The president himself and his senior adviser David Axelrod today also announced that, in light of the disaster, don‘t expect many new drilling lease approvals any time soon.


OBAMA:  I‘ve ordered Secretary Salazar to conduct a thorough review of this incident and report back to me in 30 days on what, if any, additional precautions in technologies should be required to prevent accidents like this from happening again.  And we‘re going to make sure that any leases going forward have those safeguards.

DAVID AXELROD, WHITE HOUSE SENIOR ADVISER:  Well, let‘s understand what the president has said.  All he has said is that he‘s not going to continue the moratorium on drilling, but he hasn‘t—no additional drilling has been authorized and none will until we find out what happened here and whether there was something unique and preventable here.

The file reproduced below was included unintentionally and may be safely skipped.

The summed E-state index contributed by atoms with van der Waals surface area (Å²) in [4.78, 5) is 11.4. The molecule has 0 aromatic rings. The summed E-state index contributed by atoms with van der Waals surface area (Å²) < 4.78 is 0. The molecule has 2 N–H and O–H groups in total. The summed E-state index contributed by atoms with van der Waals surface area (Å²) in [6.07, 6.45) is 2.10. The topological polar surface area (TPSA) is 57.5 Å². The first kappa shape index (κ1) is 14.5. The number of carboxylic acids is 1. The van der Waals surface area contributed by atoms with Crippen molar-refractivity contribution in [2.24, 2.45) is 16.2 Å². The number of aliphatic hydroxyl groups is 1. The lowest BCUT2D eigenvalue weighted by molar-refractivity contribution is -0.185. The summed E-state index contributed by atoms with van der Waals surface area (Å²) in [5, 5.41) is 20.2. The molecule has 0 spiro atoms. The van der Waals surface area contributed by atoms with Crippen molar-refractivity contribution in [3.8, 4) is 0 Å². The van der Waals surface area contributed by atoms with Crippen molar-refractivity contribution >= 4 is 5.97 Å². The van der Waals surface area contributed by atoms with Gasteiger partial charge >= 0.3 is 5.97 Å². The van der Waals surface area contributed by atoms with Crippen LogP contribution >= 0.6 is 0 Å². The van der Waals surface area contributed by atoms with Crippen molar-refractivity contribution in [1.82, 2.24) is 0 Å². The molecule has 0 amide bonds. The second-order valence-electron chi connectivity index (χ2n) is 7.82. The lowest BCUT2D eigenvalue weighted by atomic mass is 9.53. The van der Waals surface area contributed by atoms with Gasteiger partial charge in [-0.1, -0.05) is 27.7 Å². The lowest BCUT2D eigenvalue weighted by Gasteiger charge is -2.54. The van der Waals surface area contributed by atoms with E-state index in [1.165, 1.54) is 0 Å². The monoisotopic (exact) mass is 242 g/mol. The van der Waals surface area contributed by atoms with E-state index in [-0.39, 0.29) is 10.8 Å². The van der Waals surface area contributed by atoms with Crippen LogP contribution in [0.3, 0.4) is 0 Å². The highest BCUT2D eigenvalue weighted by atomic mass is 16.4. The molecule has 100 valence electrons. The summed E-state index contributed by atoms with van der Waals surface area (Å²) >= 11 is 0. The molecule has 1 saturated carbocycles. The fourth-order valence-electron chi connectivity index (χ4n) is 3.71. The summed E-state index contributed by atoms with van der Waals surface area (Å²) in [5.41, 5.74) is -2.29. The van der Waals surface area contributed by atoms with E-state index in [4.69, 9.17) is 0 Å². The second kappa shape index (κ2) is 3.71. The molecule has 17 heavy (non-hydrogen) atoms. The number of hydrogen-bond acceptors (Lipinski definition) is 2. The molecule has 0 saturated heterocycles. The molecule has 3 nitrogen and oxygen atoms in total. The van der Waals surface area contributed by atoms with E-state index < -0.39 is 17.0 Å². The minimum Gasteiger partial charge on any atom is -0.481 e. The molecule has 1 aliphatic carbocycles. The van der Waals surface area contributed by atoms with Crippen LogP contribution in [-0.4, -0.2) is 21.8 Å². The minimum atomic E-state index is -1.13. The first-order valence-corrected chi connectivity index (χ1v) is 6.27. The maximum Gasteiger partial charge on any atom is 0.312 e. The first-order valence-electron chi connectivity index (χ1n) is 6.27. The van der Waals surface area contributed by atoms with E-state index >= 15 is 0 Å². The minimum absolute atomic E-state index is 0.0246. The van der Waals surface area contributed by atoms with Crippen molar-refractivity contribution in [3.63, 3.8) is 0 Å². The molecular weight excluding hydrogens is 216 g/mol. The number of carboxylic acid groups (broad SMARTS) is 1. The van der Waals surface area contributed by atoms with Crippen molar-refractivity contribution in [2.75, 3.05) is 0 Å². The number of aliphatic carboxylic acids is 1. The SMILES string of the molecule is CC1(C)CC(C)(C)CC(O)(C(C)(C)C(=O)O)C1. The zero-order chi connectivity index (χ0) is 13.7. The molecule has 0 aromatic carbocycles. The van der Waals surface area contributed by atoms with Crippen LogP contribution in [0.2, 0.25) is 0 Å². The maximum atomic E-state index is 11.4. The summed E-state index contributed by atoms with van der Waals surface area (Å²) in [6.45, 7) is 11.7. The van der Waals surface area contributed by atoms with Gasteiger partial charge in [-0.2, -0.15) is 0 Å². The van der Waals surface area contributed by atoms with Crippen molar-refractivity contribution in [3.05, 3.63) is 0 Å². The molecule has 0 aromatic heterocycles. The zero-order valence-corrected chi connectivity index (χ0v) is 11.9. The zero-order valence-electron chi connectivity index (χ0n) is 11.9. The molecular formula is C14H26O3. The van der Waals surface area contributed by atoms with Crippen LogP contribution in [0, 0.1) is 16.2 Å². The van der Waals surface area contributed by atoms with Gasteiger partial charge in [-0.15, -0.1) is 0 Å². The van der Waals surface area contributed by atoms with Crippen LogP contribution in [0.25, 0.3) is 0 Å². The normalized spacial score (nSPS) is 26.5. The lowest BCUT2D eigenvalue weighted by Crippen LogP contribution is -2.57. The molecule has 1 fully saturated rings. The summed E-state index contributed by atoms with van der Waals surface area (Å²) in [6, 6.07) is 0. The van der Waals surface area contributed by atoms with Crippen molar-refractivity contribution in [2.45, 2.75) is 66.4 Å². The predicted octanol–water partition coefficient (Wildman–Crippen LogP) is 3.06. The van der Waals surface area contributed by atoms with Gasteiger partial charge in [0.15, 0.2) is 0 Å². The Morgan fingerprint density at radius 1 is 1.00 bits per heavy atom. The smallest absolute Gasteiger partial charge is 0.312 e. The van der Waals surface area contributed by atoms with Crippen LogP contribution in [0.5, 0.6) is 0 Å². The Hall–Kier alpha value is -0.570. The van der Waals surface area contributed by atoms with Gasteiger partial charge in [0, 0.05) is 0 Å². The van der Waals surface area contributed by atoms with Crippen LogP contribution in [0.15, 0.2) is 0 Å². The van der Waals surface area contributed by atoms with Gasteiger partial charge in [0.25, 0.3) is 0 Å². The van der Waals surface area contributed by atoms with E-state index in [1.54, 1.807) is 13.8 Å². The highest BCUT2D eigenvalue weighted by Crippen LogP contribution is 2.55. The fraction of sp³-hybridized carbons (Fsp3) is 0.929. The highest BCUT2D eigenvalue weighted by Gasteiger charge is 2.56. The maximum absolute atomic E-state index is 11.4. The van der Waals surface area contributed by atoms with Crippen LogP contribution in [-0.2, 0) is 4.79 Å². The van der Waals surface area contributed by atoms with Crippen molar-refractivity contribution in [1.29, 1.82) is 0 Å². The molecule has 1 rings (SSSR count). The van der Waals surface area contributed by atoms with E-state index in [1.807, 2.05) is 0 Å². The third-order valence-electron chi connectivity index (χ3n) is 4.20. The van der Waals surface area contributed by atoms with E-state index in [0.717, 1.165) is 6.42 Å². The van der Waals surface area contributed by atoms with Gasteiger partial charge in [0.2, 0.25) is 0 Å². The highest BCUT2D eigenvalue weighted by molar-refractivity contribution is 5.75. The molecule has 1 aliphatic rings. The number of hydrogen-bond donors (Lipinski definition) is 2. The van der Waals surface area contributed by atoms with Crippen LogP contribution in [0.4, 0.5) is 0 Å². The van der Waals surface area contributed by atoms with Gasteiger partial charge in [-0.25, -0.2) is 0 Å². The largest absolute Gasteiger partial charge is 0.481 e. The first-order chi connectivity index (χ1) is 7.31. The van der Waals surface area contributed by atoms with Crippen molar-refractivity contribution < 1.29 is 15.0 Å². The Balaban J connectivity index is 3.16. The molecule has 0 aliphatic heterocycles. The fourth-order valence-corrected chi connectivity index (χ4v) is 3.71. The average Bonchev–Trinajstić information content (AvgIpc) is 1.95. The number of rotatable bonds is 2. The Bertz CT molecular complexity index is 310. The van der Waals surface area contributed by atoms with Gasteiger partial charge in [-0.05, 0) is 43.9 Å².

MADDOW:  To members of Congress from the president‘s own party, though, that‘s apparently not enough of a reassurance.  A letter from four of New Jersey‘s congressional delegation, including both of that state‘s senators, today urged the president to change his mind on “drill, baby, drill.”

They said, “While we appreciate the White House‘s announcement that no additional offshore drilling will be authorized until a full investigation of the accident is complete, we urge you to go further and reverse your decision on proposed new offshore oil and gas drilling for the outer continental shelf.  This catastrophe demonstrates exactly why no new drilling should proceed in any U.S. waters and certainly not in the Atlantic.